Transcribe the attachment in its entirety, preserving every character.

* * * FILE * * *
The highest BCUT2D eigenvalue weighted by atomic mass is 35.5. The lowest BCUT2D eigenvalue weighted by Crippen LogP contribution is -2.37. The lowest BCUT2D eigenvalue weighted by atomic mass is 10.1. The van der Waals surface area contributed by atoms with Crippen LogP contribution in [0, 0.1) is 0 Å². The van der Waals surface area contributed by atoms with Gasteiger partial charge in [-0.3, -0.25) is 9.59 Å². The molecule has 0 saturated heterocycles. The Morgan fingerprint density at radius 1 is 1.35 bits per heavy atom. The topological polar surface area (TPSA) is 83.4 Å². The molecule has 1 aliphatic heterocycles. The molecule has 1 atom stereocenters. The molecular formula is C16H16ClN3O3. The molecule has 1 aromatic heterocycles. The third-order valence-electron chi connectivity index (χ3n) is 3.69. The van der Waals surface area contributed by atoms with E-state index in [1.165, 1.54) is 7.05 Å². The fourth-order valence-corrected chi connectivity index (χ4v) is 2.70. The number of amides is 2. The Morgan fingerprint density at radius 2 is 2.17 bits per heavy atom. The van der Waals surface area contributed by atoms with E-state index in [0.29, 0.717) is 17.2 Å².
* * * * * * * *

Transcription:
The highest BCUT2D eigenvalue weighted by atomic mass is 35.5. The lowest BCUT2D eigenvalue weighted by Crippen LogP contribution is -2.37. The lowest BCUT2D eigenvalue weighted by atomic mass is 10.1. The van der Waals surface area contributed by atoms with Crippen LogP contribution in [0, 0.1) is 0 Å². The van der Waals surface area contributed by atoms with Gasteiger partial charge in [-0.3, -0.25) is 9.59 Å². The molecule has 0 saturated heterocycles. The Morgan fingerprint density at radius 1 is 1.35 bits per heavy atom. The topological polar surface area (TPSA) is 83.4 Å². The molecule has 1 aliphatic heterocycles. The molecule has 1 atom stereocenters. The molecular formula is C16H16ClN3O3. The molecule has 1 aromatic heterocycles. The third-order valence-electron chi connectivity index (χ3n) is 3.69. The van der Waals surface area contributed by atoms with E-state index in [1.165, 1.54) is 7.05 Å². The fourth-order valence-corrected chi connectivity index (χ4v) is 2.70. The number of amides is 2. The Morgan fingerprint density at radius 2 is 2.17 bits per heavy atom. The van der Waals surface area contributed by atoms with E-state index in [0.29, 0.717) is 17.2 Å².